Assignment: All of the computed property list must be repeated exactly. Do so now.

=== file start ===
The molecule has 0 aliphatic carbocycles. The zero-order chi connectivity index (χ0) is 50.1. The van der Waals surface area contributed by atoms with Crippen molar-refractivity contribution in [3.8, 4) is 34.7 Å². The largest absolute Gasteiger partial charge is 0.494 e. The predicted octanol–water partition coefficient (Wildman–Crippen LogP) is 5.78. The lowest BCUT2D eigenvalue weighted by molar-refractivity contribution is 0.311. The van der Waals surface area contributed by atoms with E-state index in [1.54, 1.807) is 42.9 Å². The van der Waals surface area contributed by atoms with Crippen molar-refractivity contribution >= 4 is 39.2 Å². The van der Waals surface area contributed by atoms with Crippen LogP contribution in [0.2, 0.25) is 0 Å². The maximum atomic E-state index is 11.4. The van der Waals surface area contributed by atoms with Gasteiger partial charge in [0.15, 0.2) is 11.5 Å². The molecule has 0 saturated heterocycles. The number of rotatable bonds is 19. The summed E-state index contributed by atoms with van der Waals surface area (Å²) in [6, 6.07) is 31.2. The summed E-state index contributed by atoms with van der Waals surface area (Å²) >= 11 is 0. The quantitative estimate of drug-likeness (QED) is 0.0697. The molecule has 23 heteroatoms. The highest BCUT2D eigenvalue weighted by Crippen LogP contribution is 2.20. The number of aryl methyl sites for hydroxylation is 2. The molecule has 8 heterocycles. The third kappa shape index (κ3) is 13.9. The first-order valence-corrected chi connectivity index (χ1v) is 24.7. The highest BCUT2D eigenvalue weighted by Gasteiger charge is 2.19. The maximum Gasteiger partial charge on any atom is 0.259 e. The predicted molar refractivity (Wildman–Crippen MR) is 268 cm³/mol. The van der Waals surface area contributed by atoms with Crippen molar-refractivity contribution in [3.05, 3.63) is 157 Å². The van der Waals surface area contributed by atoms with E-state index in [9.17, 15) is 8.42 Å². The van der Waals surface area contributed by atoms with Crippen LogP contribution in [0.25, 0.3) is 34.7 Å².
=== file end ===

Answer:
The molecule has 0 aliphatic carbocycles. The zero-order chi connectivity index (χ0) is 50.1. The van der Waals surface area contributed by atoms with Crippen molar-refractivity contribution in [3.8, 4) is 34.7 Å². The largest absolute Gasteiger partial charge is 0.494 e. The predicted octanol–water partition coefficient (Wildman–Crippen LogP) is 5.78. The lowest BCUT2D eigenvalue weighted by molar-refractivity contribution is 0.311. The van der Waals surface area contributed by atoms with E-state index in [1.54, 1.807) is 42.9 Å². The van der Waals surface area contributed by atoms with Crippen molar-refractivity contribution >= 4 is 39.2 Å². The van der Waals surface area contributed by atoms with Crippen LogP contribution in [0.2, 0.25) is 0 Å². The maximum atomic E-state index is 11.4. The van der Waals surface area contributed by atoms with Gasteiger partial charge in [0.15, 0.2) is 11.5 Å². The molecule has 0 saturated heterocycles. The number of rotatable bonds is 19. The summed E-state index contributed by atoms with van der Waals surface area (Å²) in [6, 6.07) is 31.2. The summed E-state index contributed by atoms with van der Waals surface area (Å²) >= 11 is 0. The quantitative estimate of drug-likeness (QED) is 0.0697. The molecule has 23 heteroatoms. The highest BCUT2D eigenvalue weighted by Crippen LogP contribution is 2.20. The number of aryl methyl sites for hydroxylation is 2. The molecule has 8 heterocycles. The third kappa shape index (κ3) is 13.9. The first-order valence-corrected chi connectivity index (χ1v) is 24.7. The highest BCUT2D eigenvalue weighted by Gasteiger charge is 2.19. The maximum Gasteiger partial charge on any atom is 0.259 e. The predicted molar refractivity (Wildman–Crippen MR) is 268 cm³/mol. The van der Waals surface area contributed by atoms with Crippen molar-refractivity contribution in [3.05, 3.63) is 157 Å². The van der Waals surface area contributed by atoms with E-state index in [9.17, 15) is 8.42 Å². The van der Waals surface area contributed by atoms with Crippen LogP contribution in [0.25, 0.3) is 34.7 Å².